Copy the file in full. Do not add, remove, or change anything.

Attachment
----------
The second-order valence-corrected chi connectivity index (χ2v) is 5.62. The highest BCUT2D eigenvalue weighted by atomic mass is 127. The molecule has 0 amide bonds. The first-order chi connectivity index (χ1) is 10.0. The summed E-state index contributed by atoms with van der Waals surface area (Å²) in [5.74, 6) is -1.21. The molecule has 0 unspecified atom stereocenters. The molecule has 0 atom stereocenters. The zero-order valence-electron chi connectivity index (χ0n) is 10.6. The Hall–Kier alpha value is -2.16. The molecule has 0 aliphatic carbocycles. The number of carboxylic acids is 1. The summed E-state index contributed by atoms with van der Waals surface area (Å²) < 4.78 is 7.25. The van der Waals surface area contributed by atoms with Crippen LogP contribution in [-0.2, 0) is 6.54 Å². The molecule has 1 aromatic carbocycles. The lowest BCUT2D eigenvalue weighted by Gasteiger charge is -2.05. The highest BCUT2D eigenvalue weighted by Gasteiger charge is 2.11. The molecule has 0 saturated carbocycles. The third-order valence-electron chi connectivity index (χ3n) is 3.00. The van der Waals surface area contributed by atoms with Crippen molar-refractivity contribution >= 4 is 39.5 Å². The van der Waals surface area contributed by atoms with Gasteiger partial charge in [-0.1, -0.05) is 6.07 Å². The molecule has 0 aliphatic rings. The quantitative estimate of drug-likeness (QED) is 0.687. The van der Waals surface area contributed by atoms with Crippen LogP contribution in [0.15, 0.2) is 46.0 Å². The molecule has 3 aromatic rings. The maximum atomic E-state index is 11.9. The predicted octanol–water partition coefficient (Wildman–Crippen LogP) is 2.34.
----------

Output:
The second-order valence-corrected chi connectivity index (χ2v) is 5.62. The highest BCUT2D eigenvalue weighted by atomic mass is 127. The molecule has 0 amide bonds. The first-order chi connectivity index (χ1) is 10.0. The summed E-state index contributed by atoms with van der Waals surface area (Å²) in [5.74, 6) is -1.21. The molecule has 0 unspecified atom stereocenters. The molecule has 0 atom stereocenters. The zero-order valence-electron chi connectivity index (χ0n) is 10.6. The Hall–Kier alpha value is -2.16. The molecule has 0 aliphatic carbocycles. The number of carboxylic acids is 1. The summed E-state index contributed by atoms with van der Waals surface area (Å²) < 4.78 is 7.25. The van der Waals surface area contributed by atoms with Crippen LogP contribution in [-0.2, 0) is 6.54 Å². The molecule has 1 aromatic carbocycles. The lowest BCUT2D eigenvalue weighted by Gasteiger charge is -2.05. The highest BCUT2D eigenvalue weighted by Gasteiger charge is 2.11. The molecule has 0 saturated carbocycles. The third-order valence-electron chi connectivity index (χ3n) is 3.00. The van der Waals surface area contributed by atoms with Crippen molar-refractivity contribution >= 4 is 39.5 Å². The van der Waals surface area contributed by atoms with Gasteiger partial charge in [-0.1, -0.05) is 6.07 Å². The molecule has 0 aliphatic rings. The quantitative estimate of drug-likeness (QED) is 0.687. The van der Waals surface area contributed by atoms with Crippen LogP contribution in [0.15, 0.2) is 46.0 Å². The molecule has 3 aromatic rings. The maximum atomic E-state index is 11.9. The predicted octanol–water partition coefficient (Wildman–Crippen LogP) is 2.34.